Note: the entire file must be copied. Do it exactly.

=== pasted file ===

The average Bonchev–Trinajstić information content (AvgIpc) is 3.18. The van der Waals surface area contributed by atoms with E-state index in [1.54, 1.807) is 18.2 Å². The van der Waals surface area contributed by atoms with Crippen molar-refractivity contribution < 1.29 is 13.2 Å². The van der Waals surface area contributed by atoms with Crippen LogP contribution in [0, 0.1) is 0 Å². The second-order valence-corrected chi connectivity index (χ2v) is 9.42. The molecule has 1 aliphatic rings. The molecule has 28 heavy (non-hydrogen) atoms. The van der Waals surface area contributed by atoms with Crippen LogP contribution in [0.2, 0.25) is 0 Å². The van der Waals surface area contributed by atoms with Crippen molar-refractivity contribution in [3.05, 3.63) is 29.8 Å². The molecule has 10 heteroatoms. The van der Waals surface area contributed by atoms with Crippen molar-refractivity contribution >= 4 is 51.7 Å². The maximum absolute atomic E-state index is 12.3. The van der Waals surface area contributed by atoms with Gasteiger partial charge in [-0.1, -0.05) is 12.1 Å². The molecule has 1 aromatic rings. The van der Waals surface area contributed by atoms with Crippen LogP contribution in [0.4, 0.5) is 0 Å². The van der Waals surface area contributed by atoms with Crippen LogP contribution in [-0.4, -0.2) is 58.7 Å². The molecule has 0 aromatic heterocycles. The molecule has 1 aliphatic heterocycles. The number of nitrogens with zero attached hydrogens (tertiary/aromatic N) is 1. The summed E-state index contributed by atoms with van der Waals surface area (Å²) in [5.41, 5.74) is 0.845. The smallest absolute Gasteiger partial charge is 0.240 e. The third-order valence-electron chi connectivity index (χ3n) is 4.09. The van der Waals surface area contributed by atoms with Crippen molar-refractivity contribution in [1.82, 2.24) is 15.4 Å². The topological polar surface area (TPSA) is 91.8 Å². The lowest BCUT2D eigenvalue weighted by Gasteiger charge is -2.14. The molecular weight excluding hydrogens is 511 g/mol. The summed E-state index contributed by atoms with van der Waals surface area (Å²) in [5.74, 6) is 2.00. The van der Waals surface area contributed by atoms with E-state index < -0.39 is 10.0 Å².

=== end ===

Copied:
The average Bonchev–Trinajstić information content (AvgIpc) is 3.18. The van der Waals surface area contributed by atoms with E-state index in [1.54, 1.807) is 18.2 Å². The van der Waals surface area contributed by atoms with Crippen molar-refractivity contribution < 1.29 is 13.2 Å². The van der Waals surface area contributed by atoms with Crippen LogP contribution in [0, 0.1) is 0 Å². The second-order valence-corrected chi connectivity index (χ2v) is 9.42. The molecule has 1 aliphatic rings. The molecule has 28 heavy (non-hydrogen) atoms. The van der Waals surface area contributed by atoms with Crippen LogP contribution in [0.2, 0.25) is 0 Å². The van der Waals surface area contributed by atoms with Crippen molar-refractivity contribution in [3.05, 3.63) is 29.8 Å². The molecule has 10 heteroatoms. The van der Waals surface area contributed by atoms with Crippen molar-refractivity contribution >= 4 is 51.7 Å². The maximum absolute atomic E-state index is 12.3. The van der Waals surface area contributed by atoms with Gasteiger partial charge in [-0.1, -0.05) is 12.1 Å². The molecule has 1 aromatic rings. The van der Waals surface area contributed by atoms with Crippen LogP contribution in [0.4, 0.5) is 0 Å². The van der Waals surface area contributed by atoms with Crippen LogP contribution in [-0.4, -0.2) is 58.7 Å². The molecule has 0 aromatic heterocycles. The molecule has 1 aliphatic heterocycles. The number of nitrogens with zero attached hydrogens (tertiary/aromatic N) is 1. The summed E-state index contributed by atoms with van der Waals surface area (Å²) in [5.41, 5.74) is 0.845. The smallest absolute Gasteiger partial charge is 0.240 e. The third-order valence-electron chi connectivity index (χ3n) is 4.09. The van der Waals surface area contributed by atoms with Crippen molar-refractivity contribution in [1.82, 2.24) is 15.4 Å². The topological polar surface area (TPSA) is 91.8 Å². The lowest BCUT2D eigenvalue weighted by Gasteiger charge is -2.14. The molecular weight excluding hydrogens is 511 g/mol. The summed E-state index contributed by atoms with van der Waals surface area (Å²) in [5.74, 6) is 2.00. The van der Waals surface area contributed by atoms with E-state index < -0.39 is 10.0 Å².